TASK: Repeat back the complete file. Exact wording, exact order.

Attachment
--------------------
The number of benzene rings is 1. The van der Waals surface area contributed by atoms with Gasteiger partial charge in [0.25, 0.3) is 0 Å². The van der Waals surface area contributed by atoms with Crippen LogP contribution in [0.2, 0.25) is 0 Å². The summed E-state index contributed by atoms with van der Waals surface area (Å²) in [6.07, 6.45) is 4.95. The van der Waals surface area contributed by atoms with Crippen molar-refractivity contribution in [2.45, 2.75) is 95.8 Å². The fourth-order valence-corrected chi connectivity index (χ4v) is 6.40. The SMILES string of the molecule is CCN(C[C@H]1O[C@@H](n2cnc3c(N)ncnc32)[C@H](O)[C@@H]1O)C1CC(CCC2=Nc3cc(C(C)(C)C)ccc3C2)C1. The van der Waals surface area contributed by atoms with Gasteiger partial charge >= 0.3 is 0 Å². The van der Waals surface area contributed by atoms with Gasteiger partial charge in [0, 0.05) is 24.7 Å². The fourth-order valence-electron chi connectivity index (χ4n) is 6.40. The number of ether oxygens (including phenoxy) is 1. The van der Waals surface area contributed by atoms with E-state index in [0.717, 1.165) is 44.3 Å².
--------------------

The number of benzene rings is 1. The van der Waals surface area contributed by atoms with Gasteiger partial charge in [0.25, 0.3) is 0 Å². The van der Waals surface area contributed by atoms with Crippen LogP contribution in [0.2, 0.25) is 0 Å². The summed E-state index contributed by atoms with van der Waals surface area (Å²) in [6.07, 6.45) is 4.95. The van der Waals surface area contributed by atoms with Crippen molar-refractivity contribution in [2.45, 2.75) is 95.8 Å². The fourth-order valence-corrected chi connectivity index (χ4v) is 6.40. The SMILES string of the molecule is CCN(C[C@H]1O[C@@H](n2cnc3c(N)ncnc32)[C@H](O)[C@@H]1O)C1CC(CCC2=Nc3cc(C(C)(C)C)ccc3C2)C1. The van der Waals surface area contributed by atoms with Gasteiger partial charge >= 0.3 is 0 Å². The van der Waals surface area contributed by atoms with Gasteiger partial charge in [0, 0.05) is 24.7 Å². The fourth-order valence-electron chi connectivity index (χ4n) is 6.40. The number of ether oxygens (including phenoxy) is 1. The van der Waals surface area contributed by atoms with E-state index in [0.717, 1.165) is 44.3 Å².